I also only had one lens at the time, a 50mm f/1.8, which I still use to this day. Because of these constraints, Weekly Fifty was born and continues mostly unchanged to this day. And oh my goodness what a fun journey it has been, thanks in no small part to the incredible community of commenters who take time to leave thoughts, feedback, questions, and other input every single week. I don’t know if I can quite convey how much I appreciate the thoughts of all of you who choose to share them, but just know that it’s your input that really does keep this blog going. I don’t know if I would have the personal sense of drive to do it otherwise, and your comments mean so, so much.

Thank you. Thank you. And thank you :)

So what’s with the changes? Well, the original goal of Weekly Fifty was to help me improve my photography and I can say, without doubt or hesitation, that it has absolutely done just that. I’m kind of horrified to look back on some of those early posts and see how bad I was at creating compelling compositions, using light and framing to showcase subjects, and even just simple things like manipulating aperture, shutter speed, and ISO to get the pictures I was looking for.

I hope it doesn’t sound conceited to say that I’m a much better photographer now than I was five years ago, though along with that is also a realization of just how much I don’t yet know and understand about photography. The more I learn the more I figure out that I don’t know, and I hope to continue improving until either my fingers or my cameras finally give out. Which hopefully won’t be for a very, very long time.

Along the way I have picked up a lot of new gear as well, and the more I use it the more I feel like I want to showcase some of the images here on the blog. But since I’ve limited Weekly Fifty to just the 50mm lens, I have to go out of my way just to use that one piece of gear in order to meet the constraints of the blog. I’ve taken images I really like with my other lenses such as my 70-200, my 85, and even my new Fuji X100f with its fixed 23mm lens, but I can’t share them here because they’re not 50mm focal lengths.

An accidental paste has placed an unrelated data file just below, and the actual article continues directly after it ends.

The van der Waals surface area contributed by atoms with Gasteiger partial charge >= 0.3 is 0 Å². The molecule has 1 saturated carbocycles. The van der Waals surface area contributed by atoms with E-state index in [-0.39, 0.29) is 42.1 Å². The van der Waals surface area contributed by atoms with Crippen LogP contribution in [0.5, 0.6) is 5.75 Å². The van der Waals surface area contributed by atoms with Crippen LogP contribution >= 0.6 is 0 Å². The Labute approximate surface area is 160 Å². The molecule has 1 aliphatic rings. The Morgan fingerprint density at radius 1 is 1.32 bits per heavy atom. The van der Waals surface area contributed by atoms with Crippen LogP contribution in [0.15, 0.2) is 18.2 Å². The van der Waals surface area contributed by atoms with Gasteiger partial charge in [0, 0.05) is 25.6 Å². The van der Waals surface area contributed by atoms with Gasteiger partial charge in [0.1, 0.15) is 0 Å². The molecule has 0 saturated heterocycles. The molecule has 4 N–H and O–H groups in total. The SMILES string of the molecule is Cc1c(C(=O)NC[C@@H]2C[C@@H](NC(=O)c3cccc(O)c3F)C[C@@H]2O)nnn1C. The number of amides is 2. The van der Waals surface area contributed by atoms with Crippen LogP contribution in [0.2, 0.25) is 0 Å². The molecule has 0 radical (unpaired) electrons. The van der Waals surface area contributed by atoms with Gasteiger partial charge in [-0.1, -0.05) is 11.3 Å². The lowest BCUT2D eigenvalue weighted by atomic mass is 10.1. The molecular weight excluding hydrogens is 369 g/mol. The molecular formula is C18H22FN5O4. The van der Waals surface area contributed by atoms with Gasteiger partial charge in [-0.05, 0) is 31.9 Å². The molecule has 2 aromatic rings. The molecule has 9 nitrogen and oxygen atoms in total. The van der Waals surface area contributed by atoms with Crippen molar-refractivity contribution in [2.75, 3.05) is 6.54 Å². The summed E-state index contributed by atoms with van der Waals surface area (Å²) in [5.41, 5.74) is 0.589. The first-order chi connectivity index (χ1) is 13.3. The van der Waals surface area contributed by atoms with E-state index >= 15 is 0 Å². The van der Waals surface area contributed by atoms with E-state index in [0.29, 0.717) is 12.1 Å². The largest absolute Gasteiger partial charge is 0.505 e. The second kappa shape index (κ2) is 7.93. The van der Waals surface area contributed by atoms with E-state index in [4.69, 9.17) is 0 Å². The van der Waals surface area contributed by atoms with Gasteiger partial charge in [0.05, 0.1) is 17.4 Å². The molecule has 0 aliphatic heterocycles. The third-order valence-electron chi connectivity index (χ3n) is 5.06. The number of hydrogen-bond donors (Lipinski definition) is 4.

Therefore I have decided to shift gears a little bit and post images here on the blog that I take with any of the cameras and lenses I own. I’ll still use the 50mm lens of course, but I have found that I enjoy using other focal lengths too and I’d like to showcase those pictures here as well. I’m not changing the name of the blog but it will become kind of irrelevant since it won’t be limited to just a 50mm lens, but the idea will still be the same: one picture each week, posted at 1am CST on Wednesday morning, along with audio commentary.

So here’s to many more weeks, months, and years of Weekly Fifty. The name and format won’t change, but the pictures might look a little different, and I hope that’s OK with you. I’m excited for the future, and I’m so glad to have you along for the ride.




My kids have a habit of calling rodents and squirrels by the name “Peanut” ever since reading the Magic Tree House books where the two protagonists, Jack and Annie, adopt a mouse by that name. (Turns out the mouse is much more than meets the eye, but you’d have to read the books to find out why.) Hence the name of this week’s picture which is really just a quick snapshot I happened to fire off before this squirrel scampered off to find food, shelter, or maybe just a playmate elsewhere on campus.

I often talk about the benefits of having your camera with you and here’s a prime example of why it matters so much. In the four and a half years I’ve been at my current position at OSU I’ve seen squirrels wander outside on the ledge of my third-floor office maybe a half-dozen times. It’s just not something that happens very often, and when it does I always like to pause what I’m doing and just sort of watch the little creatures do what they do. It’s a fun little distraction to see them up close, and they usually just stick around for ten or 15 seconds before going back to whatever it was that they were doing.